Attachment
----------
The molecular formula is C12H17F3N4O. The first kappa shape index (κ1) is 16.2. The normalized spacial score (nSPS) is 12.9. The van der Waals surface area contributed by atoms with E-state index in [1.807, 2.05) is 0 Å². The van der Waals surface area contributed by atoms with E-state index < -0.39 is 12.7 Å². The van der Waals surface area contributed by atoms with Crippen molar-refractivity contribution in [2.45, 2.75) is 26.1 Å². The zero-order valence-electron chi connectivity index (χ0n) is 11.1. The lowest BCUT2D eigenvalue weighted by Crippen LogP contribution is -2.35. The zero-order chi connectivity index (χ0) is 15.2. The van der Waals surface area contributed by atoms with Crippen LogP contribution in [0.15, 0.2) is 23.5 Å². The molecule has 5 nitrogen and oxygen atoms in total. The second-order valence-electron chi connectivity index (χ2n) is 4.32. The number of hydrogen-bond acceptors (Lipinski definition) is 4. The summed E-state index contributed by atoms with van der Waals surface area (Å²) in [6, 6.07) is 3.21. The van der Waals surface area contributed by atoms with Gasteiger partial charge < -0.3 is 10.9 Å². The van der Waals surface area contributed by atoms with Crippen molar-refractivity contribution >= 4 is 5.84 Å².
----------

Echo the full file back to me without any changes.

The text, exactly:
The molecular formula is C12H17F3N4O. The first kappa shape index (κ1) is 16.2. The normalized spacial score (nSPS) is 12.9. The van der Waals surface area contributed by atoms with E-state index in [1.807, 2.05) is 0 Å². The van der Waals surface area contributed by atoms with E-state index < -0.39 is 12.7 Å². The van der Waals surface area contributed by atoms with Crippen molar-refractivity contribution in [2.45, 2.75) is 26.1 Å². The zero-order valence-electron chi connectivity index (χ0n) is 11.1. The lowest BCUT2D eigenvalue weighted by Crippen LogP contribution is -2.35. The zero-order chi connectivity index (χ0) is 15.2. The van der Waals surface area contributed by atoms with Crippen LogP contribution in [0.15, 0.2) is 23.5 Å². The molecule has 5 nitrogen and oxygen atoms in total. The second-order valence-electron chi connectivity index (χ2n) is 4.32. The number of hydrogen-bond acceptors (Lipinski definition) is 4. The summed E-state index contributed by atoms with van der Waals surface area (Å²) in [6, 6.07) is 3.21. The van der Waals surface area contributed by atoms with Gasteiger partial charge < -0.3 is 10.9 Å². The van der Waals surface area contributed by atoms with Crippen molar-refractivity contribution >= 4 is 5.84 Å².